Oops, I fat fingered and typed incorrectly. It's wasn't my intention to make a generalization. Rather it's more important to bring about the forgotten COMBAT nature of Aikido that Shioda, Mochizuki and
Isoyama preserved. Clearly Aikido is budo to some and not to others. We can respect and accept what ever path a person takes with there Aikido.
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Old 09-06-2007, 11:12 AM   #121
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Re: Why is there so much confusion about Aikido.

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And it's exactly those doctrines that some people DO care for.

And I love post-WWII aikido, as do many others. Luckily there were many people who took many different things from O Sensei so we can all have a practice that suits us.

Amen to that Ron,

Bronson
Really, it seems that if one approaches there Aikido for combat or self defense, they are some how doing something foreign or more likely to be criticized. Perhaps it's more of a mentality issue overall?

I accept the fact that Aikido is peace and harmony to others or maybe even religion. Some it maybe no more than a combat art. Perhaps it's more of a mentality issue?
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Old 09-06-2007, 11:23 AM   #122
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Re: AIkibudo/Yoseikan Techniques

Perhaps Salim, but even I (as a member of the Yoshinkan) find your diatribes somewhat distressing.

Perhaps it's because you remind me of me, a few years ago.

Best,
Ron

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Old 09-06-2007, 09:37 PM   #123
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Re: AIkibudo/Yoseikan Techniques

http://www.aikidojournal.com/article...ghlight=tomiki

Stanley Pranin interview

"I mean the training before the war I don't think was that much more intense than it is perhaps perceived. It was just the society they were living in, with the military government and the whole society being geared up towards conscription and war. In that sense there was tension in the environment. In terms of dojo training, it might have been a little rougher but the people who we think of as being top people figures before the war such as; Tomiki, Shioda and Tohei and people like that, I don't think their training was in anyway particularly more intense, I mean they had direct contact with O'sensei in that time that's for sure.

The difference is that the post war society we live in is not tied with so much tension and also the number of activity's competing for our time and interests are so much more, with; T.V, dvd's, video games, computers and hundreds of different sports and hundreds of different martial arts. There is also the way martial arts is portrayed in the media with its' unrealistic qualities and impossible feats, one guy beating up forty guys all these impossible scenarios, and young people who tend to go to the martial arts are heavily influenced by images like that. It's the time we live in."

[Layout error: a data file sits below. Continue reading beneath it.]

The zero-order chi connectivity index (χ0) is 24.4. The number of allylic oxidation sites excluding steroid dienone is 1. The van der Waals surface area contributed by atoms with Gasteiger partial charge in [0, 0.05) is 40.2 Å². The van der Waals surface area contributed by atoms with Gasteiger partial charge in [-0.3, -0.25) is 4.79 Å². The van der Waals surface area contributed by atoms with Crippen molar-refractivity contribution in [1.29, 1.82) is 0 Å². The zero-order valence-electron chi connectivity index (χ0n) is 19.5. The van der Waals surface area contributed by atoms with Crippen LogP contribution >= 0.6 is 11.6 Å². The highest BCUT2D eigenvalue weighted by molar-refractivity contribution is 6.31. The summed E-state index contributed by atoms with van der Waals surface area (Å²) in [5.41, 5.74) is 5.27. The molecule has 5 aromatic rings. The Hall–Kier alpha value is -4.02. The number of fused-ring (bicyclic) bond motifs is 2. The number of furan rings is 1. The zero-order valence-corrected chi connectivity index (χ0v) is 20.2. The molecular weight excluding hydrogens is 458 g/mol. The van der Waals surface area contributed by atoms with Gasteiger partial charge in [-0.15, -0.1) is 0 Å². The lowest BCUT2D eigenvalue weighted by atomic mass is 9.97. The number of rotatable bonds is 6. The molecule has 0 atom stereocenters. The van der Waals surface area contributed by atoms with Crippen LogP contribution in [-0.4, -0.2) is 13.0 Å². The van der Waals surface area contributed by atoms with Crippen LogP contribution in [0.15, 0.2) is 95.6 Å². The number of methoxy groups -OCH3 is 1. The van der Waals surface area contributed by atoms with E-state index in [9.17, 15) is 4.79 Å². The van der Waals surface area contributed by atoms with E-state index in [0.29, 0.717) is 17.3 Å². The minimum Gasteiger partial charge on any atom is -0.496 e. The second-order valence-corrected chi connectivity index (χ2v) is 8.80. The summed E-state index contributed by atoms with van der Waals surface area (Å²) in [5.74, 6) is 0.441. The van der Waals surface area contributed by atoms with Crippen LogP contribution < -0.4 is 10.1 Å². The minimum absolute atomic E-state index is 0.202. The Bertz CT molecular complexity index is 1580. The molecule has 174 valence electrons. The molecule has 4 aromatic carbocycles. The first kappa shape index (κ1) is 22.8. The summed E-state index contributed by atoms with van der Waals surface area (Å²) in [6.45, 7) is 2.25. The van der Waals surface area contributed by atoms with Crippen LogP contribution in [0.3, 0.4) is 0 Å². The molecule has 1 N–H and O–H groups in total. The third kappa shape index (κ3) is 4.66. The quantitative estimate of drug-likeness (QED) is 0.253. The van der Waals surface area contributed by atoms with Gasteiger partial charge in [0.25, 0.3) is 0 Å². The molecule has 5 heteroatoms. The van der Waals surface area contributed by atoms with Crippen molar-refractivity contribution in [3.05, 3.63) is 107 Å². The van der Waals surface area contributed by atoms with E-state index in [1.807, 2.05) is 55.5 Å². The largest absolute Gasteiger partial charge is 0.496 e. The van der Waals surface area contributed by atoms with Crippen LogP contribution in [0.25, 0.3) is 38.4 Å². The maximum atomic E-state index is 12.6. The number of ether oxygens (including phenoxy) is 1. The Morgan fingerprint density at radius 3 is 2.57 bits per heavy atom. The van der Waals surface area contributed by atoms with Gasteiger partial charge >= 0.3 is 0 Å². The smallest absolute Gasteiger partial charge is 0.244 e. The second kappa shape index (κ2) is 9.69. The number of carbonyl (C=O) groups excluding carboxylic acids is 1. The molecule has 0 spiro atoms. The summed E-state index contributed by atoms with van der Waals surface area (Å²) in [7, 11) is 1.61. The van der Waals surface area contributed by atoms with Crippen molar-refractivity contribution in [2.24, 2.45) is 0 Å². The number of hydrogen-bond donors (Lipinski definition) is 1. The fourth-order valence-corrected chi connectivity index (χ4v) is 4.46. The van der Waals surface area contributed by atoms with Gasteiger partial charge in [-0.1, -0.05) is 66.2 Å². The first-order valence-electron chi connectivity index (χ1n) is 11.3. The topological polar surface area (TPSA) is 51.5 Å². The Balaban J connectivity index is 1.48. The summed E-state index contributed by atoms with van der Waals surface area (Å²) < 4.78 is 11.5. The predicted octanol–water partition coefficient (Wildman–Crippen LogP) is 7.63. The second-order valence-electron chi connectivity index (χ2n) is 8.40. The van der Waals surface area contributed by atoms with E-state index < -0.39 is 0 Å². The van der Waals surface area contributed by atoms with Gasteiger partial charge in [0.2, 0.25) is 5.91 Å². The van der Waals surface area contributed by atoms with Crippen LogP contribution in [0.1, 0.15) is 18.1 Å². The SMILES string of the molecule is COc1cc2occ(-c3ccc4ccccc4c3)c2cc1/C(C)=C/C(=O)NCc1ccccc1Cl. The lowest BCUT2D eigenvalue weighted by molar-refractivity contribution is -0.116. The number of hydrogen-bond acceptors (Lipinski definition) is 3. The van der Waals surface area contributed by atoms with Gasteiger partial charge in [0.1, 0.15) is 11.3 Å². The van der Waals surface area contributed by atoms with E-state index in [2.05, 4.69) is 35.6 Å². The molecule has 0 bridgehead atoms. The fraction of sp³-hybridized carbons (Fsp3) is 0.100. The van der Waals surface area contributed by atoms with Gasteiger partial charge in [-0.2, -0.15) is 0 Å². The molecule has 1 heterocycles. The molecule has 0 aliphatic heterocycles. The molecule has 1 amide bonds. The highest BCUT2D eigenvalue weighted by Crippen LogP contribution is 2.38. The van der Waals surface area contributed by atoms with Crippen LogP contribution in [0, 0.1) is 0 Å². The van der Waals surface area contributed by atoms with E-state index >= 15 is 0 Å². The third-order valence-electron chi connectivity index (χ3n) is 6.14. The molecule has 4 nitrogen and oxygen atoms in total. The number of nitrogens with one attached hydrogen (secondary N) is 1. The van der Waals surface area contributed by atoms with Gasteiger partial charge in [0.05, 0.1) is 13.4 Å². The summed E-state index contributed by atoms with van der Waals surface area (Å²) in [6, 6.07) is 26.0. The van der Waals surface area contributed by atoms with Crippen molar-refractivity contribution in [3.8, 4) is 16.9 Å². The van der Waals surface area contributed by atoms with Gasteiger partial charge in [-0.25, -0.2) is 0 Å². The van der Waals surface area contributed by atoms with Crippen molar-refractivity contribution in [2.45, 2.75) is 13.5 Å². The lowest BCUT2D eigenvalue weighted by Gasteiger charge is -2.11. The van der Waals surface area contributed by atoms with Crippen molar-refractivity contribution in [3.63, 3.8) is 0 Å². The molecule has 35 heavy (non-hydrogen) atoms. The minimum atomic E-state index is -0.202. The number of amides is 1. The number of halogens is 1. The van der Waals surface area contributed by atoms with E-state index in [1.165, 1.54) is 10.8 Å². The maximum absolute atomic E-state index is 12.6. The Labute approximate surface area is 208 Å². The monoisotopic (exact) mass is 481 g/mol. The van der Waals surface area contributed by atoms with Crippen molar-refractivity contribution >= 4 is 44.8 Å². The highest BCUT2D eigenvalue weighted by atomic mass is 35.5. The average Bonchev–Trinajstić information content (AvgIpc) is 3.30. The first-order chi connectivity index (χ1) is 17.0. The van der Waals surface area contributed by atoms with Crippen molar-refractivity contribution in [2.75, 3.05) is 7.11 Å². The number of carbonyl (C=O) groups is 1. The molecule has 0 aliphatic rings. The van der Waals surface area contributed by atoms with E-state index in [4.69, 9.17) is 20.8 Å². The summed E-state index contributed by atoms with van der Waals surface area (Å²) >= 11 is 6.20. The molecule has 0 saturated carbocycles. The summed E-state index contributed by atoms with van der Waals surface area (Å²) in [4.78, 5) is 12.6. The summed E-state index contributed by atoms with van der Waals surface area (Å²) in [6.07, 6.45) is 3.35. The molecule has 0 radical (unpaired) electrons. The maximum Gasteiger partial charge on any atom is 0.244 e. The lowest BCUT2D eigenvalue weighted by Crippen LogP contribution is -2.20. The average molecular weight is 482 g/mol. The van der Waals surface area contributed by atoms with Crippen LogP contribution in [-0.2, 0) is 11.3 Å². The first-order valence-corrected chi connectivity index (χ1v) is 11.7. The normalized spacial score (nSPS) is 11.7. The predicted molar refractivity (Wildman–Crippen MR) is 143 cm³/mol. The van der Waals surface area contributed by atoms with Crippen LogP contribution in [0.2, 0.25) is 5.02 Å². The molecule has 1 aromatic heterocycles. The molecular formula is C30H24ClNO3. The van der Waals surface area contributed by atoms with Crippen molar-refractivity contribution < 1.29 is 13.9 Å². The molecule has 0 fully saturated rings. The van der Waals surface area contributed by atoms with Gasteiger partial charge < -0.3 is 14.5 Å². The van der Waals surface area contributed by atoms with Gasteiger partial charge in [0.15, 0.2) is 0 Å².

David
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Old 09-06-2007, 11:01 PM   #124
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Re: Why is there so much confusion about Aikido.

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Salim Shaw wrote: View Post
Really, it seems that if one approaches there Aikido for combat or self defense, they are some how doing something foreign or more likely to be criticized. Perhaps it's more of a mentality issue overall?

I accept the fact that Aikido is peace and harmony to others or maybe even religion. Some it maybe no more than a combat art. Perhaps it's more of a mentality issue?
The issue isn't that you say aikido is budo. Because I for one agree that it is. The issue is that you have been dismissing other kinds of aikido (different from what you know) as weak and lacking value; plus you've been making basic mistakes in historical fact, and once wrote that the others on this forum who pointed out some mistakes that they were "dead wrong." If you're going to be that aggressive in this forum, then it would be wise to know the history much better. It's not our mentality that is the issue.
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Old 09-06-2007, 11:17 PM   #125
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Re: Why is there so much confusion about Aikido.

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Raul Rodrigo wrote: View Post
The issue isn't that you say aikido is budo. Because I for one agree that it is. The issue is that you have been dismissing other kinds of aikido (different from what you know) as weak and lacking value; plus you've been making basic mistakes in historical fact, and once wrote that the others on this forum who pointed out some mistakes that they were "dead wrong." If you're going to be that aggressive in this forum, then it would be wise to know the history much better. It's not our mentality that is the issue.
I never dismissed other kinds of Aikido. I'm not sure where you are reading or if you are creating your own interpretations. Mistakes, yes everyone makes mistakes, including yourself. The mentality is proven from your own.